Herman Haupt


Within two weeks Haupt was ready to test the finished span by pulling a locomotive across it with ropes: “If it goes into the creek,” he said, “it will cease to trouble us for a while. If it reaches the other side, it will have a good road.…” The engine passed over with majestic ease; soon the bridge was carrying twenty heavy trains daily. President Lincoln stopped by a few days later and pronounced it the “most remarkable structure that human eyes ever rested upon. This man Haupt has built a bridge across Potomac Creek, about 400 feet long and nearly 100 high, over which loaded trains are running every hour, and, upon my word, gentlemen, there is nothing in it but beanpoles and cornstalks.”

Haupt hammered the Union roads into shape and somehow kept the trains rolling during the catastrophic second Bull Run. In September he was promoted to brigadier general of volunteers. As before, he refused to take any pay. When, early the next summer, Lee came north again, Haupt saw how things were shaping up, and he was in the right place and ready to move when the armies met at Gettysburg. The only line he could use was the wretched little Western Maryland, a twenty-nine-mile route bare of sidings, turntables, telegraphs, and water towers. It could handle four trains on a good day. Haupt needed to be able to run thirty. On July 2, with the battle in its second day, he had four hundred men of the Railroad Construction Corps splitting lumber and hauling water while he worked out the logistics of moving trains up and down a blind single track. By July 3, as Lee made his final thrust at the Union line, Haupt had all the problems licked and was shoveling fifteen hundred tons of supplies a day into the cauldron. By the time the battle ended, there was enough material on hand at the railhead to supply the victorious Union army for a week. Haupt hurried to the field and begged the Union commander, his old classmate George Gordon Meade, to pursue the retreating Lee. Meade refused; his troops were exhausted. To the end of his life, Haupt rankled under the conviction that the war could easily have been ended then and there.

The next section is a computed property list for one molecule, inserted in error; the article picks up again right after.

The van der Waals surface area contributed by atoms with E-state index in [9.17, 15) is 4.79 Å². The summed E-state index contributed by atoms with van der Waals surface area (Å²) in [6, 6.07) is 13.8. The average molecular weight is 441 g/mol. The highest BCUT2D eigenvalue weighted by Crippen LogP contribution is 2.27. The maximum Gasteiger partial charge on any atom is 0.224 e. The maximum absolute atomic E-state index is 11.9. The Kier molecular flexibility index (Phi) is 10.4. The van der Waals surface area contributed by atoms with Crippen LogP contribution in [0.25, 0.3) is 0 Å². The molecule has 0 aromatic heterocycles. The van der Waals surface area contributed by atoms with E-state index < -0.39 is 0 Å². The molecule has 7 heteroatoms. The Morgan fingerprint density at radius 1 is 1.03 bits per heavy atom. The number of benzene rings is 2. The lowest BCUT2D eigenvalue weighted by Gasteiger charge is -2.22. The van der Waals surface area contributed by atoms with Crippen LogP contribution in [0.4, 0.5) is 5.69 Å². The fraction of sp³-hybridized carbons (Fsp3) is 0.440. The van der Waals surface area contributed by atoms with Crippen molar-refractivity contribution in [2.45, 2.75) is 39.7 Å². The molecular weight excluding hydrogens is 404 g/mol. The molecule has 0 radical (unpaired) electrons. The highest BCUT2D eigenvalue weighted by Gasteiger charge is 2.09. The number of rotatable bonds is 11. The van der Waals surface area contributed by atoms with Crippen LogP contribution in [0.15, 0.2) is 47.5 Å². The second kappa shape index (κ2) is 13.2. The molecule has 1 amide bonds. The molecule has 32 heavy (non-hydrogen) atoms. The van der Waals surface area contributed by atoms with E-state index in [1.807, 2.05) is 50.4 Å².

Two months later the mounting pressure of his Hoosac Tunnel dispute forced him to leave the army. But by that time the Union had learned how to keep its trains running.

Haupt finally got his tunnel pay—to the tune of eight cents on the dollar—in 1884. By then he had been chief engineer of the Shenandoah Valley Railroad, general manager of the Richmond & Danville and the Northern Pacific, and the builder, over the Standard Oil Company’s vigorous opposition, of a pipeline that carried petroleum from the Allegheny valley to tidewater Maryland. He served as President of the Dakota & Great Southern and also found time to publish three more books, one of them a study of the coming form of transportation, Street Railway Motors .

He outlived every one of his West Point classmates and kept on working hard until December 14, 1905, when a heart attack killed him. He was aboard a train at the time.